Just like with horses, you can’t build an accurate plan if you don’t truly know your starting point.

2. Estimate time to first milestone

How long will it take to provide something (anything) for the business to try out? I often get strange looks from I.T folk when I ask this one. The usual plan is to spend an inordinate amount of time designing the taxonomy, process and other gumpf, and then launch the perfect, tightly controlled, system upon the end-users, perhaps with a small managed pilot along the way. And wonder why it gets ignored as people carry on doing their work as normal…

If there’s one thing I’ve learned over the years with knowledge-based systems, they rarely get used the way you anticipated. You need to test them live, in their real working environment, and then tweak based on the results. With horses, you don’t really know how well the training plan is going until you’ve completed your first competition. Sure, you can hire out an arena and school round a set of show jumps, but that’s just a pilot test. The first competition is the real milestone – seeing how we perform under show conditions. The same is true for many I.T. projects – the sooner you get a live test, the better. A pilot is just a practice run, it’s not real.

3. Identify the target achievement

Most I.T. projects have an end goal, a vision to be achieved (and hopefully a benefits case to prove some return on investment). That’s all fine and dandy, but knowledge-based projects are not 5-minute affairs. They take time to bed-in and become a seamless part of the organisation. A target set 2 years in the distance will seem a long way away at the start of the project. I’ve got an idea where I want Harry to be competing in 2 years time, but to get there I need to focus on the here and now. The same can apply to I.T. projects – identify a strong short-term target to focus your efforts and demonstrate significant value to the business at the earliest possible opportunity. But don’t get all giddy and excited about ‘ideal’ targets. Be tough, focus on what can be done, not what you’d like to do. (Just like I have to accept I’ve left it too late to qualify for this year’s Winter champs.)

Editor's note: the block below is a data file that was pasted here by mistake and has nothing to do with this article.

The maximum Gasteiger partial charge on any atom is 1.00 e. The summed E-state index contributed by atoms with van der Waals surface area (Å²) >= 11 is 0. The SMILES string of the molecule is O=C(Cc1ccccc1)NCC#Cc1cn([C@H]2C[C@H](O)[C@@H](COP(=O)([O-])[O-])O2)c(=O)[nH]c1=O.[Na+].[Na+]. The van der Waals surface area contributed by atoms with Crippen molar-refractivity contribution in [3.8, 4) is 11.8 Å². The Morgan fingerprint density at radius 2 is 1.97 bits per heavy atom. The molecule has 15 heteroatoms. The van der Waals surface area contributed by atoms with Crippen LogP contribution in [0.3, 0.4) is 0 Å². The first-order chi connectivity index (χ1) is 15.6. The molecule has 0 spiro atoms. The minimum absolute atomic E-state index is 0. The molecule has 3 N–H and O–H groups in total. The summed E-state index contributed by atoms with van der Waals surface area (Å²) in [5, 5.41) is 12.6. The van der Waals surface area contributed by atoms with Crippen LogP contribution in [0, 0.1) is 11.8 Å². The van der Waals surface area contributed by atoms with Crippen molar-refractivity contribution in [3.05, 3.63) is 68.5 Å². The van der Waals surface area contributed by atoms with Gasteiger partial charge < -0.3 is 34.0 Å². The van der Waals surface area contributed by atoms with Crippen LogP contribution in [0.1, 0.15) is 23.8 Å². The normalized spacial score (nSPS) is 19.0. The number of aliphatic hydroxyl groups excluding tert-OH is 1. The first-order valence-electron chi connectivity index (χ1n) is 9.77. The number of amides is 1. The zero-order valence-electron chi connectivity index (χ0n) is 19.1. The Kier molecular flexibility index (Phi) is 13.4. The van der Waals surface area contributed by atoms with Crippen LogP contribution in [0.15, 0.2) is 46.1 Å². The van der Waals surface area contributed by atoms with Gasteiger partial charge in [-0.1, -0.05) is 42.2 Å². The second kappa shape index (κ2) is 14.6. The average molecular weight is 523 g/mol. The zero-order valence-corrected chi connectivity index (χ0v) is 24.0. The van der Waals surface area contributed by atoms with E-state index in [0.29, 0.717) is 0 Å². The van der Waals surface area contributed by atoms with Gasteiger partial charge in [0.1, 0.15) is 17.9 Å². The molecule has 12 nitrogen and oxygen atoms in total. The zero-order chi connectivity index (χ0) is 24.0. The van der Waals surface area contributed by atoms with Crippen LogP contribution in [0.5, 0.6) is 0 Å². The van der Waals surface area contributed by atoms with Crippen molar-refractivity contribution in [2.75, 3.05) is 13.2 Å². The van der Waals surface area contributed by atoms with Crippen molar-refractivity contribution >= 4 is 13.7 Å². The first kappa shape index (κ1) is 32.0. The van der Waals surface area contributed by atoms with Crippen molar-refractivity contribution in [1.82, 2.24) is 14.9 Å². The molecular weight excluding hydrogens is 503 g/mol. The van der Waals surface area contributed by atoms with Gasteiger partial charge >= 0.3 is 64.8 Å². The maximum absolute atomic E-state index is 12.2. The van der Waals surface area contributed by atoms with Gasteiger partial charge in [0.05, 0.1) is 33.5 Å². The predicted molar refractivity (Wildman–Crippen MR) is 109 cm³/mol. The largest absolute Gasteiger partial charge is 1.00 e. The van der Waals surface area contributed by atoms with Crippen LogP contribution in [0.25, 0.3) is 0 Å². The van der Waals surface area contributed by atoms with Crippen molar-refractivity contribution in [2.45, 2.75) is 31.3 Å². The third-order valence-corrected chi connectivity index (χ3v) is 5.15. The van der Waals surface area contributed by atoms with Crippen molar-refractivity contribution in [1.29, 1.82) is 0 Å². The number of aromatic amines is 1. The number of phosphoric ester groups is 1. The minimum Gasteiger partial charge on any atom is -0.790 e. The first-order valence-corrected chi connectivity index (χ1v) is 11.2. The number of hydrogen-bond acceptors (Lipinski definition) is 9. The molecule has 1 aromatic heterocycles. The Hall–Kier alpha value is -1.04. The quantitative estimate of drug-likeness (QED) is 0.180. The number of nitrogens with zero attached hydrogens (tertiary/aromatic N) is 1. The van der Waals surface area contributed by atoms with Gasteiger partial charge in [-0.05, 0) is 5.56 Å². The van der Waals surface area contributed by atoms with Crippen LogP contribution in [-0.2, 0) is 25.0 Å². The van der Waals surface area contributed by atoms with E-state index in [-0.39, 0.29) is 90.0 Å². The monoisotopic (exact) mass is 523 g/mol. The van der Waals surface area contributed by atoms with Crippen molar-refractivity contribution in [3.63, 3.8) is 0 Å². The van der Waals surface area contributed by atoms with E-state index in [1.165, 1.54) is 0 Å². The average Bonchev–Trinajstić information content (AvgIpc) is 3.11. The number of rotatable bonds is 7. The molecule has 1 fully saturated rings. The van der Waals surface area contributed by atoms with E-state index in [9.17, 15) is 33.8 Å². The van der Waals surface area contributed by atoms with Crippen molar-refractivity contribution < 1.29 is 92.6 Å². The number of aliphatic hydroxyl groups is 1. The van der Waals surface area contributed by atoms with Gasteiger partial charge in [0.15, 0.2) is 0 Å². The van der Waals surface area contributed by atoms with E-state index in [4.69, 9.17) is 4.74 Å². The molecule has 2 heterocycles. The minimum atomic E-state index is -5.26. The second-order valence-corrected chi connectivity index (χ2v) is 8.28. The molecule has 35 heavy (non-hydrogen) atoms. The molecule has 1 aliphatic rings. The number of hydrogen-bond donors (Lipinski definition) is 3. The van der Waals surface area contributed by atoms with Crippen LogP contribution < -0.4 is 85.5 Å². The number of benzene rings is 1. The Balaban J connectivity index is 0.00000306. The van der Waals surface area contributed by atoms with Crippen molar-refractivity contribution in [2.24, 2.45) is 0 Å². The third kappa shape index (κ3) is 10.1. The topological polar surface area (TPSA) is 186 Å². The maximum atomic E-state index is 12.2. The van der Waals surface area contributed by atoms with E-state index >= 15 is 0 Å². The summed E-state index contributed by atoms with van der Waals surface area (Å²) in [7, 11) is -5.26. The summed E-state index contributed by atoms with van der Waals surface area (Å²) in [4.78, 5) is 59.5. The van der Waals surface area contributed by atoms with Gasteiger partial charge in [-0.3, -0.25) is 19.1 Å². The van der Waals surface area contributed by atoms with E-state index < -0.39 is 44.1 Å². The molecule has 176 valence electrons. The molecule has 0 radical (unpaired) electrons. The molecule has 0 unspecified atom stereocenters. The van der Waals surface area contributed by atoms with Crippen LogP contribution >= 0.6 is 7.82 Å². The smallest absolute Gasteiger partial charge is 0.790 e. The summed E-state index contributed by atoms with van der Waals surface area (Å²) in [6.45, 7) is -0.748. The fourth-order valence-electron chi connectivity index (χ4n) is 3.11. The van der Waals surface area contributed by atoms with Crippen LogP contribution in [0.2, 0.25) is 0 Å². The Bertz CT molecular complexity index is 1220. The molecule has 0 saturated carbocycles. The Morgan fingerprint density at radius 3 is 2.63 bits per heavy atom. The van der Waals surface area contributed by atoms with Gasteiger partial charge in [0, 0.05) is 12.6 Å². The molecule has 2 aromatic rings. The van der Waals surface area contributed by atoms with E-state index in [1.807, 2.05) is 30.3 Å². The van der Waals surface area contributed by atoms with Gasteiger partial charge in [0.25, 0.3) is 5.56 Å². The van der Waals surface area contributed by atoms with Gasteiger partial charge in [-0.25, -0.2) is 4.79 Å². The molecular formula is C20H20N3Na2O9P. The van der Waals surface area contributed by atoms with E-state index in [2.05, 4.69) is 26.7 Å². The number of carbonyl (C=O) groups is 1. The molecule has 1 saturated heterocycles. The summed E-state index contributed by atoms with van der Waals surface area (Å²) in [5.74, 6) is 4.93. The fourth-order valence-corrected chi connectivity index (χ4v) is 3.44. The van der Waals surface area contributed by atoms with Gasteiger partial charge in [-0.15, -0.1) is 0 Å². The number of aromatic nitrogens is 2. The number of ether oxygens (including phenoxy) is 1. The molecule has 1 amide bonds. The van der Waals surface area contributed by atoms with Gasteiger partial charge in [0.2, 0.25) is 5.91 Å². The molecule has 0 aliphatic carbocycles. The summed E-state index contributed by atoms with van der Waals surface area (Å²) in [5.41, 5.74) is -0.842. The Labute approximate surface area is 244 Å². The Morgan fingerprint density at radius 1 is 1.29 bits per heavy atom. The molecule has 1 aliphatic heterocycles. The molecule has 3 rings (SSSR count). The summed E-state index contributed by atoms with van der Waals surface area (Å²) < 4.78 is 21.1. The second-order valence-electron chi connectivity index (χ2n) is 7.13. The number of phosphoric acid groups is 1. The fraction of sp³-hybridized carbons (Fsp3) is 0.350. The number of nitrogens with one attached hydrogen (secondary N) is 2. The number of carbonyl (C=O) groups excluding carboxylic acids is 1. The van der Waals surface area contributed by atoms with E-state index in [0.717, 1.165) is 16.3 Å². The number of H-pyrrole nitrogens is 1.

Once you’ve got your first big target and your initial milestone, look for the quick-wins – goals that can be achieved along the journey that serve as regular check points that the strategy is on track. Quick wins help maintain momentum and commitment to the changes being introduced – they also provide instant feedback that can help adjust the plan if needed.

And as for that fourth step – I.T. projects cannot be successful on their own, they need the organisation to be fully committed to the change being introduced. Without support across the organisation, any new knowledge-based system is at high risk of failure. Just like with horses – whilst it is the horse that has to do the jumping, the rider has to commit to presenting the horse at the right jump, at the right pace, and at the right time. It’s a partnership.

See, I keep telling people that working with I.T is just like working with horses 🙂

…and then it all goes horribly wrong

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Join the conversation! 2 Comments

  1. You build a good case for working together for win-win results and I loved the examples you gave. That could have been another angle for the "Horse Whisterer" to consider… but adds to my thinking about how I join hands with others to add value to the work!

  2. Thanks. I find horses to be great levellers and a useful reality check. They can't talk with us, but that doesn't stop them from communicating 🙂